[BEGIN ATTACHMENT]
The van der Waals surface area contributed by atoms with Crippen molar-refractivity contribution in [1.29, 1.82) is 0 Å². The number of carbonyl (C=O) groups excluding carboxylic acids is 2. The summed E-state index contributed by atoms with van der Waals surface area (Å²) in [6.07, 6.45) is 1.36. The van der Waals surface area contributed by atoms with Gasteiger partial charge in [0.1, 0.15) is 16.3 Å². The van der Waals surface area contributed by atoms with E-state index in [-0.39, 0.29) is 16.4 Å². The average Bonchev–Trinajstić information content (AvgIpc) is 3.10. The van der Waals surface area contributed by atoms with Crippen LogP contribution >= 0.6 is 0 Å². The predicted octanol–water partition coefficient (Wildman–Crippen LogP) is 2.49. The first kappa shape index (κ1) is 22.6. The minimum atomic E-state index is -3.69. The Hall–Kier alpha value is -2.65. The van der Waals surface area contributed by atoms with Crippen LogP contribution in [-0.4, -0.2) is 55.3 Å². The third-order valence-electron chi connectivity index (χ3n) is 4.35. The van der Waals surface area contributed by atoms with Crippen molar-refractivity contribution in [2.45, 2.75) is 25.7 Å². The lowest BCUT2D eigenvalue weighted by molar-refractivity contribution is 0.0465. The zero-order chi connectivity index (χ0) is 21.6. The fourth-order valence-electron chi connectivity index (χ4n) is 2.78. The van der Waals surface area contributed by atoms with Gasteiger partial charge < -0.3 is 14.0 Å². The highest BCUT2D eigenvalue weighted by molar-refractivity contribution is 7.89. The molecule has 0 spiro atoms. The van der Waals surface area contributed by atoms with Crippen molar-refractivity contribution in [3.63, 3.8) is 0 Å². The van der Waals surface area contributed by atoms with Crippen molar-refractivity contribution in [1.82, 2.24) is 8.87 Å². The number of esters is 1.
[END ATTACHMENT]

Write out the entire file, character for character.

The van der Waals surface area contributed by atoms with Crippen molar-refractivity contribution in [1.29, 1.82) is 0 Å². The number of carbonyl (C=O) groups excluding carboxylic acids is 2. The summed E-state index contributed by atoms with van der Waals surface area (Å²) in [6.07, 6.45) is 1.36. The van der Waals surface area contributed by atoms with Gasteiger partial charge in [0.1, 0.15) is 16.3 Å². The van der Waals surface area contributed by atoms with E-state index in [-0.39, 0.29) is 16.4 Å². The average Bonchev–Trinajstić information content (AvgIpc) is 3.10. The van der Waals surface area contributed by atoms with Crippen LogP contribution >= 0.6 is 0 Å². The predicted octanol–water partition coefficient (Wildman–Crippen LogP) is 2.49. The first kappa shape index (κ1) is 22.6. The minimum atomic E-state index is -3.69. The Hall–Kier alpha value is -2.65. The van der Waals surface area contributed by atoms with Crippen LogP contribution in [-0.4, -0.2) is 55.3 Å². The third-order valence-electron chi connectivity index (χ3n) is 4.35. The van der Waals surface area contributed by atoms with Crippen molar-refractivity contribution in [2.45, 2.75) is 25.7 Å². The lowest BCUT2D eigenvalue weighted by molar-refractivity contribution is 0.0465. The zero-order chi connectivity index (χ0) is 21.6. The fourth-order valence-electron chi connectivity index (χ4n) is 2.78. The van der Waals surface area contributed by atoms with Gasteiger partial charge < -0.3 is 14.0 Å². The highest BCUT2D eigenvalue weighted by molar-refractivity contribution is 7.89. The molecule has 0 spiro atoms. The van der Waals surface area contributed by atoms with Crippen molar-refractivity contribution in [3.63, 3.8) is 0 Å². The van der Waals surface area contributed by atoms with Crippen molar-refractivity contribution in [1.82, 2.24) is 8.87 Å². The number of esters is 1.